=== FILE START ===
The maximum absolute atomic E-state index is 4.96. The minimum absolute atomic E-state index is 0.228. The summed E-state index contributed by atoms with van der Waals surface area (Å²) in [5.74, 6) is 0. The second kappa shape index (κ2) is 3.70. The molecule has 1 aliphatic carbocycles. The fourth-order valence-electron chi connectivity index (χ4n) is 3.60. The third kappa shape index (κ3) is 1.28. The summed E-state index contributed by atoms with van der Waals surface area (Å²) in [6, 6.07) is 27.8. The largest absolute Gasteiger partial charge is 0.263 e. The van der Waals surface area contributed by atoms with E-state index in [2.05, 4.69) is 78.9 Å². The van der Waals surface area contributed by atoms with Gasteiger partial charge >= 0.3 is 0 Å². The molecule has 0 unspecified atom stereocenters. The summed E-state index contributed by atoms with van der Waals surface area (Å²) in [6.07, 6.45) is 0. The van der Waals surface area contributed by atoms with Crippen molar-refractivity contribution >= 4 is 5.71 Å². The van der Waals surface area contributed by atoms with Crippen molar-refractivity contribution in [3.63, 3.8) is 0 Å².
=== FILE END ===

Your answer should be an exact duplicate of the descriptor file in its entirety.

The maximum absolute atomic E-state index is 4.96. The minimum absolute atomic E-state index is 0.228. The summed E-state index contributed by atoms with van der Waals surface area (Å²) in [5.74, 6) is 0. The second kappa shape index (κ2) is 3.70. The molecule has 1 aliphatic carbocycles. The fourth-order valence-electron chi connectivity index (χ4n) is 3.60. The third kappa shape index (κ3) is 1.28. The summed E-state index contributed by atoms with van der Waals surface area (Å²) in [6, 6.07) is 27.8. The largest absolute Gasteiger partial charge is 0.263 e. The van der Waals surface area contributed by atoms with E-state index in [2.05, 4.69) is 78.9 Å². The van der Waals surface area contributed by atoms with Gasteiger partial charge >= 0.3 is 0 Å². The molecule has 0 unspecified atom stereocenters. The summed E-state index contributed by atoms with van der Waals surface area (Å²) in [6.07, 6.45) is 0. The van der Waals surface area contributed by atoms with Crippen molar-refractivity contribution >= 4 is 5.71 Å². The van der Waals surface area contributed by atoms with Crippen molar-refractivity contribution in [3.63, 3.8) is 0 Å².